When the Ferrari California first launched in 2008, it earned some pretty mixed reviews. While its name harked back to the classic VI 2-powered open-top machines of the sixties, the fact it had an electric folding hard-top, front-mounted V8 and rear-drive configuration raised questions as to whether it was a genuine Ferrari.
Then the introduction of the California T in 2014 saw the first twin-turbo engine to feature in a Ferrari road car since the F40.
Now the firm has added a new Handling Speciale package to the California T, which aims to provide a more involving drive. Ferrari fans trying to spot an HS will have a few visual clues to help them out; there’s a dark grey finish for the grille, rear diffuser and exhaust tips, and if you get close enough, there’s a special plaque in the cockpit between the front seats. But the big changes for the Handling Speciale are reserved for under the skin.
Mechanical upgrades include stiffer springs that enhance the California T’s handling, while the standard magnetic dampers have been upgraded to speed up their responses, too. These settings are unlocked when you move the manettino switch on the steering wheel to Sport mode, plus the exhaust has been retuned to deliver a more vocal response when you prod the throttle.
Fire up the twin-turbo V8, and the exhaust’s new tone is instantly recognisable, with a bassy rumble emanating from the exhaust tips. Prod the throttle, and the flat-plane crank of the V8 means it’s soon replaced by a familiar zing only a Ferrari V8 can produce. The exhaust adds some extra enjoyment to the California driving experience, too.
While the car is on the firm side, in Comfort mode it’s more than just bearable. Put it into Sport and the extra firmness is evident, but the bumpy road setting for the dampers means it’s the best of both worlds, with taut body control and a more secure feeling in corners.
“Biggest compliment you can pay the California T is that it really is the Ferrari you can drive every day”
The steering is also given extra weight, but while the California doesn’t have the light, darting feel of the 488 GTB’s, it provides enough feedback to place the car accurately on the tarmac. The chassis generates plenty of grip, too, and the California is great fun to get around corners ready for the V8 engine to fire the car along the next straight. There’s no lag from the twin-turbo set-up, and while its responses are rather lethargic in full auto and Comfort modes, the HS package delivers rapid and seamless shifts in Sport mode.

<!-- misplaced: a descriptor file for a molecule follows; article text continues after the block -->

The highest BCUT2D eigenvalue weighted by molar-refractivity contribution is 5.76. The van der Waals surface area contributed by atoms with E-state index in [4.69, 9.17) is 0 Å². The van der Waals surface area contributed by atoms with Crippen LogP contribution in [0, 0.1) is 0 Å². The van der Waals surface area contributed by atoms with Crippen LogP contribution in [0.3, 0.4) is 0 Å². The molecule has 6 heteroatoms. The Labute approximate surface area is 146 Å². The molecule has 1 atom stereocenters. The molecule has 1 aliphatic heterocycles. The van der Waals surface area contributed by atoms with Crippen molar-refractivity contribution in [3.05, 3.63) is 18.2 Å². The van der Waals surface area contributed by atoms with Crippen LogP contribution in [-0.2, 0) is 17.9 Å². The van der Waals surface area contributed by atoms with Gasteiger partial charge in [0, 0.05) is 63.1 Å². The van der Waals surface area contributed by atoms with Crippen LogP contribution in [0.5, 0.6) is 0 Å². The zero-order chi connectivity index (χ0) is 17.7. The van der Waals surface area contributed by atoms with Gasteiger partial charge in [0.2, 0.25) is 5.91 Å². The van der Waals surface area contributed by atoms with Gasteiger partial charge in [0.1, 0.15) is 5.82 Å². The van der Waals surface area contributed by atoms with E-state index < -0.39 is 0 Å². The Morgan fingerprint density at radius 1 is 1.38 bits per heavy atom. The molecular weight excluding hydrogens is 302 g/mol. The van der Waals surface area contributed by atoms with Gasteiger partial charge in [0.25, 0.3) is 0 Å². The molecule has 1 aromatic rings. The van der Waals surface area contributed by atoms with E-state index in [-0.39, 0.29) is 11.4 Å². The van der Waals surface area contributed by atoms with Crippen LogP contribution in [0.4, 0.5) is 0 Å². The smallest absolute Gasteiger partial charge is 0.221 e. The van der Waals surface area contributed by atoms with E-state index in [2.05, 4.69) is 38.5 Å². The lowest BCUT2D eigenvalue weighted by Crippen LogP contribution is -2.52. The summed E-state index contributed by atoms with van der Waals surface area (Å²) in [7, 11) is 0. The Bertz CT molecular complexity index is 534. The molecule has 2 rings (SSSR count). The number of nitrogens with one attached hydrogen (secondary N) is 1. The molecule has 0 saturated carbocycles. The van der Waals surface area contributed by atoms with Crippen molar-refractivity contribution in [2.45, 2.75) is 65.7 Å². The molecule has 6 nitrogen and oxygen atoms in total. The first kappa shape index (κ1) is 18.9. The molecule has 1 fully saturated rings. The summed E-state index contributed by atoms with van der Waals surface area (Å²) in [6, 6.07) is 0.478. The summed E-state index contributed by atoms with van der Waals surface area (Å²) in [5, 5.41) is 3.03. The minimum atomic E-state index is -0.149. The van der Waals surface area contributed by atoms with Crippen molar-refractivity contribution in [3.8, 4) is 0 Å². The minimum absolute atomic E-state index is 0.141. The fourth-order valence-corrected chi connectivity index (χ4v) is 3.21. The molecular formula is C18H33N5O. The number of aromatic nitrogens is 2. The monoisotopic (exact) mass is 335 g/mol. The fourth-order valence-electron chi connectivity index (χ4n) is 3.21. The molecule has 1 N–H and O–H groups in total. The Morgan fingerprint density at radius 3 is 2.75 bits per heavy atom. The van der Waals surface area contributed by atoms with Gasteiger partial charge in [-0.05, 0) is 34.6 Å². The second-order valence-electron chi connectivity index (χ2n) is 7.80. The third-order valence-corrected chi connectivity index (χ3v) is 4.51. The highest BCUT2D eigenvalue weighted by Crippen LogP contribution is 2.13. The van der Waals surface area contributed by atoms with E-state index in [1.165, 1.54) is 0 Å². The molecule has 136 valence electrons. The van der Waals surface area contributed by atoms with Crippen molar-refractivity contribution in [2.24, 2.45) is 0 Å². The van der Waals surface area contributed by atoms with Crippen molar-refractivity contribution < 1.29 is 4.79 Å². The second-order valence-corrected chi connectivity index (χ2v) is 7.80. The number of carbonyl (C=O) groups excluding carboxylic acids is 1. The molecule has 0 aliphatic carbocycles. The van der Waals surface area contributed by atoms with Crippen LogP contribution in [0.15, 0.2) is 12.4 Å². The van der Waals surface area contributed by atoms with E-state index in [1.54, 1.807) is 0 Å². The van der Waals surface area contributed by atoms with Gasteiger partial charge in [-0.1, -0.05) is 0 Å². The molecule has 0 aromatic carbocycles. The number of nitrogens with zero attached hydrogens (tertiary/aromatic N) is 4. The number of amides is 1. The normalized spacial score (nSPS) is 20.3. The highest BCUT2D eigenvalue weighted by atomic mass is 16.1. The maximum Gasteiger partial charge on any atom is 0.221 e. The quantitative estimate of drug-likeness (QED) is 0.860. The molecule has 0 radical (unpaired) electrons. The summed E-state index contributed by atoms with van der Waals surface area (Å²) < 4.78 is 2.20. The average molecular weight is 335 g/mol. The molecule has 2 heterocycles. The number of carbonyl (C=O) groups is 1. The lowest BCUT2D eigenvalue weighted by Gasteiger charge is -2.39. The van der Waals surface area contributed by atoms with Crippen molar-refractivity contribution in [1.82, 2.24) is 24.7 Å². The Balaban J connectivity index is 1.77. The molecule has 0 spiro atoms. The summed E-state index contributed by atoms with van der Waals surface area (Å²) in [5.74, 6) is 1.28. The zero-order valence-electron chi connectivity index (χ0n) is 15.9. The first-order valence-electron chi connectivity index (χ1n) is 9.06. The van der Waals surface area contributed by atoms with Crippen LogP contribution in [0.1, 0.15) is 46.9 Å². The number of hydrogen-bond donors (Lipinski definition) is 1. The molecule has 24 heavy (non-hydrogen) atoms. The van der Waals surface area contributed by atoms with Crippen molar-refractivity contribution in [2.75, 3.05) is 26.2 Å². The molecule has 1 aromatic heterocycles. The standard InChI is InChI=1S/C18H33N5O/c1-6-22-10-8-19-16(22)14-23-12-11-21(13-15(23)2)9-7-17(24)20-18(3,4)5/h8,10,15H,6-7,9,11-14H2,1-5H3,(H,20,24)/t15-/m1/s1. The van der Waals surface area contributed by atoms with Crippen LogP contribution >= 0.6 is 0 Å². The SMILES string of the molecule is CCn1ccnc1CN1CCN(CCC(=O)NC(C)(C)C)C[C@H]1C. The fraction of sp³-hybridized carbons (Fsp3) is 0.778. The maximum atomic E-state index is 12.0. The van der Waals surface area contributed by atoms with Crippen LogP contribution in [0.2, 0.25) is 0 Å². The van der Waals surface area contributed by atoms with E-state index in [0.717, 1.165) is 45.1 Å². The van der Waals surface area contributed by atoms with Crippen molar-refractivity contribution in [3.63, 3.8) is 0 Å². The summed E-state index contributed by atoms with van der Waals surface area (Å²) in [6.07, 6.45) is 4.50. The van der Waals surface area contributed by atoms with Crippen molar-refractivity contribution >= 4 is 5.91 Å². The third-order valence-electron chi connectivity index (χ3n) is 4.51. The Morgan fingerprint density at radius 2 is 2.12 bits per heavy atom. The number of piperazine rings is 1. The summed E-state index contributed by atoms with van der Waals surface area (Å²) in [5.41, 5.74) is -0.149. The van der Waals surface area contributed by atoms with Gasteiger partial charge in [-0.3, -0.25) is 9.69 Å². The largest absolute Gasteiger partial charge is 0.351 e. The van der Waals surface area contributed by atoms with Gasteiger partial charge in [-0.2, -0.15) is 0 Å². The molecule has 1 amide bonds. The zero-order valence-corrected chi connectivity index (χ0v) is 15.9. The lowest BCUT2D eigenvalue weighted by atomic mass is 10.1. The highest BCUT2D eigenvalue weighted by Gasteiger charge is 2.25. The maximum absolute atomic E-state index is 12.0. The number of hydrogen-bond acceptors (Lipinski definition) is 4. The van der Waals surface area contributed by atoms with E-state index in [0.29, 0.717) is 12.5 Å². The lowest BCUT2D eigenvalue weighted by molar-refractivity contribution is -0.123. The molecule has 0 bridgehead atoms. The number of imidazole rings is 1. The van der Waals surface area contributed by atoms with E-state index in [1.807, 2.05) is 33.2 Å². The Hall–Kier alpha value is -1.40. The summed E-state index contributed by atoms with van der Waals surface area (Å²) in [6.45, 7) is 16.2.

The result is a car that feels quick and alert on twisting back roads, yet can be dialled back to become a fast and relaxing grand tourer. Plus, it has the added bonus of top-down driving when the weather permits.
Perhaps the biggest compliment you can pay the Ferrari California T is that while it doesn’t deliver the pure driving thrills of a 488 GTB, or the sheer excitement of an F12 Berlinetta, it really is the Ferrari you can drive every day.
Shelling out an extra £5,568 for the Handling Speciale package doesn’t compromise its all-round ability, but it gives it more dynamism and appeal when you do want to make the most of its performance. For most potential buyers, it’s an extra that is well worth upgrading to.
California T is a genuine 2+2, as the back seats are barely big enough for small children, let alone anybody else. Headroom is also tight in the rear when the roof is up.
As well as a unique plaque and dark grey exterior trim, the Handling Speciale pack brings upgrades to the springs, magnetic dampers and the exhaust system.
Some people may deride the California T for not being a ‘proper’ Ferrari, but upgrading to the Handling Speciale package goes some way to redeeming it. While it’s still more of a drop-top grand tourer than an all-out sports car, the tweaks mean it’s more rewarding to drive without sacrificing its GT sensibilities.
Ferrari California T Handling Speciale
Engine: 3.8-litre twin-turbo v8
Transmission: Seven-speed DCT, rear-wheel drive
0-62mph: 3.6 seconds
Top speed: 196mph
ON SALE: Now
NEED TO KNOW
Handling Speciale pack has springs that are 16 per cent stiffer at front and 19 per cent at back.